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   Re: [xml-dev] XPath 1.5? (was RE: [xml-dev] typing and markup)

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At 12:35 PM 5/7/2002 -0400, Simon St.Laurent wrote:
> > Please, can we see some queries that cause problems, or things that are
> > hard to say or do in XQuery?
>No.  I'm not looking for additional features - I'm looking for fewer
>features.  This isn't a question of particular queries needing
>additional features.

Then could you take some examples out of our specification or use case 
document and argue that people really don't need to do these things, and it 
is a mistake to define a language with this power?

You say you don't like types. Suppose that the user has a document that 
validates according to some schema. In that document, salary is a decimal:

                 <name>Jonathan Robie</name>
                 <salary> 3.14 </salary>

                 <name>Uche Ogbuji</name>
                 <salary>  2341235.34 </salary>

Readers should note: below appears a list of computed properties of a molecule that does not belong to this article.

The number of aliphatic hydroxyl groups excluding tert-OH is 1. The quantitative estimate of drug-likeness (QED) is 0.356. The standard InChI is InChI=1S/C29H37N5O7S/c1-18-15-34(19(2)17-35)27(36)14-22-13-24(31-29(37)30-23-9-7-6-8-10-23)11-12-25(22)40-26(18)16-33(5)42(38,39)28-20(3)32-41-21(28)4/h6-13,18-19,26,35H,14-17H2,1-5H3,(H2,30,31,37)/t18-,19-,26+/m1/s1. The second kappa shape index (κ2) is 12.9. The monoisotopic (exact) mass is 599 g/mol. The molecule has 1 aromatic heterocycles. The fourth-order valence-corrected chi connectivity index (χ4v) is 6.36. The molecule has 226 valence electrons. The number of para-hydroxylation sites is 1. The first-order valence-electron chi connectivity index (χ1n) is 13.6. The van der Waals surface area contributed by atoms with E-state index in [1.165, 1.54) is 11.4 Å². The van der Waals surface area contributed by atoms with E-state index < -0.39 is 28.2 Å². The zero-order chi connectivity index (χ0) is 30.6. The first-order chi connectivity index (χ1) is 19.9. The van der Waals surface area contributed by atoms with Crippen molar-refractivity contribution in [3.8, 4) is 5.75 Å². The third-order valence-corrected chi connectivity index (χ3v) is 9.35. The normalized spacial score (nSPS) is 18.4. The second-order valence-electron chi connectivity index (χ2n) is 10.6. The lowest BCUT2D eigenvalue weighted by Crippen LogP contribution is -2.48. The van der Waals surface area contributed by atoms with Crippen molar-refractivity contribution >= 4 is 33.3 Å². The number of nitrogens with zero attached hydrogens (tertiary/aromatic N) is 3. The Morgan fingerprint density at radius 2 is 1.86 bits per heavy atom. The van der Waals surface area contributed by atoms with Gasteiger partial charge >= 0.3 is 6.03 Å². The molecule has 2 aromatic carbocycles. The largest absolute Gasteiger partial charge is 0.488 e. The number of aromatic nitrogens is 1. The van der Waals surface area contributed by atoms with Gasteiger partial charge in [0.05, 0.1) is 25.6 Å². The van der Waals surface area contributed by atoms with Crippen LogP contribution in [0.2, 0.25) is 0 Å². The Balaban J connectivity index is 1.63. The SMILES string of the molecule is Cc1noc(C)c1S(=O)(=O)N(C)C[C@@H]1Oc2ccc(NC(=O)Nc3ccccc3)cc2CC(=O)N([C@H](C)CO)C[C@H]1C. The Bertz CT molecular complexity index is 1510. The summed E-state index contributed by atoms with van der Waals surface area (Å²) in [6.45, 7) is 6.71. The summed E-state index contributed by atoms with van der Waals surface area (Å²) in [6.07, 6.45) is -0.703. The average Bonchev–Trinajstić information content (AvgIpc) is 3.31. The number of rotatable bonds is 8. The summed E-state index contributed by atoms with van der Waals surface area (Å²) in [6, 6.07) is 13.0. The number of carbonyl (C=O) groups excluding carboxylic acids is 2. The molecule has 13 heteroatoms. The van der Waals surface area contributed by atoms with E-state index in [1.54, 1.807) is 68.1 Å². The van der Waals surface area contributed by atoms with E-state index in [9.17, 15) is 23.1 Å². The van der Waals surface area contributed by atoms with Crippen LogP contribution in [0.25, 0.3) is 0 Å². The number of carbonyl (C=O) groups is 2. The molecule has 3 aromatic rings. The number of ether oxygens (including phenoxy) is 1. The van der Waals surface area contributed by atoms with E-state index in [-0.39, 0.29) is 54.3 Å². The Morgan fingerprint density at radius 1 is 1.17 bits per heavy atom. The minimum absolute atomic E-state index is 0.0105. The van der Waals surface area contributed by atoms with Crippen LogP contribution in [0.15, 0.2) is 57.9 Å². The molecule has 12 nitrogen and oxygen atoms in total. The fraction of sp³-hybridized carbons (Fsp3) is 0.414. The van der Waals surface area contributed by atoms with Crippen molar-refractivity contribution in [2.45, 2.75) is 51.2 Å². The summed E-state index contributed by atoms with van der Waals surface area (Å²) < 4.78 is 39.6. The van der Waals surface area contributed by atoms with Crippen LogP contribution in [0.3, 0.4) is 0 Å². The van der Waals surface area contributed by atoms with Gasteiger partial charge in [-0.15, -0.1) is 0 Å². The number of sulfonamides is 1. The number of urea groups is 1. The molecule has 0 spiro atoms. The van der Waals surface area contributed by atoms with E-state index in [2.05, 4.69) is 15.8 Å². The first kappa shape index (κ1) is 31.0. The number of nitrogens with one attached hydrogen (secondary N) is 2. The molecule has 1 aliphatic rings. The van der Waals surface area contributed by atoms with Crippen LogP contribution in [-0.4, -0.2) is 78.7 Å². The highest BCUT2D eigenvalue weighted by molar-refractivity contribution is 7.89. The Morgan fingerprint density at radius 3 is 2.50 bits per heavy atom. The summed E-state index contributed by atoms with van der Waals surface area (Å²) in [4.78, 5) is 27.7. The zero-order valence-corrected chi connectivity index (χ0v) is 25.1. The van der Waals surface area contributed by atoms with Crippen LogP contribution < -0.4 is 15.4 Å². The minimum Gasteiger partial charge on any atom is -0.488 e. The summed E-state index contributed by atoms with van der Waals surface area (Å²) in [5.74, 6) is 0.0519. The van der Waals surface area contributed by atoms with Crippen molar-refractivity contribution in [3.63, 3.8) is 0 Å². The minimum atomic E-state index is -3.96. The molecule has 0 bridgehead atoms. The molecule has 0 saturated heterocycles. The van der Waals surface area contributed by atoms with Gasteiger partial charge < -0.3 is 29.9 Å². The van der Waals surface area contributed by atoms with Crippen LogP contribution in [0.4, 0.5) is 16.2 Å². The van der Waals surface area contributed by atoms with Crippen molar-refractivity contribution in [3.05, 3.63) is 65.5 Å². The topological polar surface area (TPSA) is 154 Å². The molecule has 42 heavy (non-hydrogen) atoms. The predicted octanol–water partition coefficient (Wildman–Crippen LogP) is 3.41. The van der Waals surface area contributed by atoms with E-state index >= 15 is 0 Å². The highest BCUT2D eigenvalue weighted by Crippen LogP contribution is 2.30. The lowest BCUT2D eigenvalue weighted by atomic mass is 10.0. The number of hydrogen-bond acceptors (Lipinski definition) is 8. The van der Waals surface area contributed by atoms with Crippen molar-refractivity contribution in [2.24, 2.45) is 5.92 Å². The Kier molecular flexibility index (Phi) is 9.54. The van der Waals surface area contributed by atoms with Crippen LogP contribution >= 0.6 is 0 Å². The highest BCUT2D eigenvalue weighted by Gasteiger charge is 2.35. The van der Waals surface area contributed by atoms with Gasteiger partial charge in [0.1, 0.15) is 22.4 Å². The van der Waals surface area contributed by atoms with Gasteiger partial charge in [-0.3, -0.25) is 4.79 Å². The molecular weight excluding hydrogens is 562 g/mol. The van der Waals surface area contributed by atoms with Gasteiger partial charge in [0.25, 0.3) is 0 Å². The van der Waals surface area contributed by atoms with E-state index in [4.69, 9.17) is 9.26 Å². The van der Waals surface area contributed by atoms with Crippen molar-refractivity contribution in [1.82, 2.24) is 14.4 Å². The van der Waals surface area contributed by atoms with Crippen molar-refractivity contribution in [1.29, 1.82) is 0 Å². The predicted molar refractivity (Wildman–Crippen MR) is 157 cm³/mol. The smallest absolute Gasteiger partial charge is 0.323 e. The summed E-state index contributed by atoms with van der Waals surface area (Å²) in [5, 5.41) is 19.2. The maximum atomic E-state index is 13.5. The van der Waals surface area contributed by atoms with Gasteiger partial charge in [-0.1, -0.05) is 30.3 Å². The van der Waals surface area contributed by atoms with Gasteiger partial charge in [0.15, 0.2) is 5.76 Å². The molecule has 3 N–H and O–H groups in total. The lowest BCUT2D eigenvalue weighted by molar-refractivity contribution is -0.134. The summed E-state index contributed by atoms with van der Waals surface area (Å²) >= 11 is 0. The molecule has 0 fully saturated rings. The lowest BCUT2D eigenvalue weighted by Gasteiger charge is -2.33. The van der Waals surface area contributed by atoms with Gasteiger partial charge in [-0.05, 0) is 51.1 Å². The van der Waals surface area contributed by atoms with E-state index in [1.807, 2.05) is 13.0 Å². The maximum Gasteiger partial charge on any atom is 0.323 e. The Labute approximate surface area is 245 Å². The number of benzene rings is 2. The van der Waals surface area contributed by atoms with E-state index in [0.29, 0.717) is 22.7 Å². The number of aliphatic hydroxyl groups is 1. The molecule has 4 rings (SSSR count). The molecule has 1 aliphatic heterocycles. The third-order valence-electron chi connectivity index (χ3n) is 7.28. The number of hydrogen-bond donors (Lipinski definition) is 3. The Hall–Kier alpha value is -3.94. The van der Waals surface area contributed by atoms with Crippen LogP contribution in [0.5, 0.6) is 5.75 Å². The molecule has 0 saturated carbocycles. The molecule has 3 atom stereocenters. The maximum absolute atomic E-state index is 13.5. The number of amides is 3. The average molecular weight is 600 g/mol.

The schema tells me that name is a string and salary is a decimal. The user 
created data using this schema, and the user knows full well that salary is 
a number and name is not.

I would like the following query to succeed:

         avg( input()//person/salary )

I would also like indexes to be able to make such queries fast, to enable 
appropriate sorting based on an index. I would like the following to be 

         //person sortby (salary)

That means that I want persistent systems to use the type information for 

I would like the following query to fail:

         avg( input()//person/name )

I would like it to fail without forcing me to execute the query. That's 
what we call static typing. This query is simply wrong, and a query 
processor can know that.

So far, when we have said things like this, you have responded with 
position statements - XML is a representation, and is not about philosophy. 
Don't you think that users have notions of types, and that users believe 
that salaries can be averaged but names can not? Why is it wrong for XML 
processing to act in accordance with what most users will expect?



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